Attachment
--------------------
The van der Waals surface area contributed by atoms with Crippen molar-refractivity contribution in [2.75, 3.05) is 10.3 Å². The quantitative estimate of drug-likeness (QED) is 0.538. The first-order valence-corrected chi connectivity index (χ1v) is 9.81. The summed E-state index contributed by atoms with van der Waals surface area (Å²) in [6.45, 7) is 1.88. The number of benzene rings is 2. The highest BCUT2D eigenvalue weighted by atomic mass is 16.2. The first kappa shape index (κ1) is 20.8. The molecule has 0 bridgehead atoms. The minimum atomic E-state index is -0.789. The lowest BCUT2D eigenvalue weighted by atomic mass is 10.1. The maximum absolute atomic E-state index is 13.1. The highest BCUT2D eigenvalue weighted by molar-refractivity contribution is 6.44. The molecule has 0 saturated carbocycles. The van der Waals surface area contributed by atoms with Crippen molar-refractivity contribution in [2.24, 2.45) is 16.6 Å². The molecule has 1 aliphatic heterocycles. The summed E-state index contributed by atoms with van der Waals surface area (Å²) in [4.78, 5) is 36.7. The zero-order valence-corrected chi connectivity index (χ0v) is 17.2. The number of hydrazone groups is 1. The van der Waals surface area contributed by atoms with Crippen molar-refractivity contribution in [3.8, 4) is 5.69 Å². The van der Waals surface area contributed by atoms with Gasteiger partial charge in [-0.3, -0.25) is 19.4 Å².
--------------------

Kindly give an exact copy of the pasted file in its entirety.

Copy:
The van der Waals surface area contributed by atoms with Crippen molar-refractivity contribution in [2.75, 3.05) is 10.3 Å². The quantitative estimate of drug-likeness (QED) is 0.538. The first-order valence-corrected chi connectivity index (χ1v) is 9.81. The summed E-state index contributed by atoms with van der Waals surface area (Å²) in [6.45, 7) is 1.88. The number of benzene rings is 2. The highest BCUT2D eigenvalue weighted by atomic mass is 16.2. The first kappa shape index (κ1) is 20.8. The molecule has 0 bridgehead atoms. The minimum atomic E-state index is -0.789. The lowest BCUT2D eigenvalue weighted by atomic mass is 10.1. The maximum absolute atomic E-state index is 13.1. The highest BCUT2D eigenvalue weighted by molar-refractivity contribution is 6.44. The molecule has 0 saturated carbocycles. The van der Waals surface area contributed by atoms with Crippen molar-refractivity contribution in [2.24, 2.45) is 16.6 Å². The molecule has 1 aliphatic heterocycles. The summed E-state index contributed by atoms with van der Waals surface area (Å²) in [4.78, 5) is 36.7. The zero-order valence-corrected chi connectivity index (χ0v) is 17.2. The number of hydrazone groups is 1. The van der Waals surface area contributed by atoms with Crippen molar-refractivity contribution in [3.8, 4) is 5.69 Å². The van der Waals surface area contributed by atoms with Gasteiger partial charge in [-0.3, -0.25) is 19.4 Å².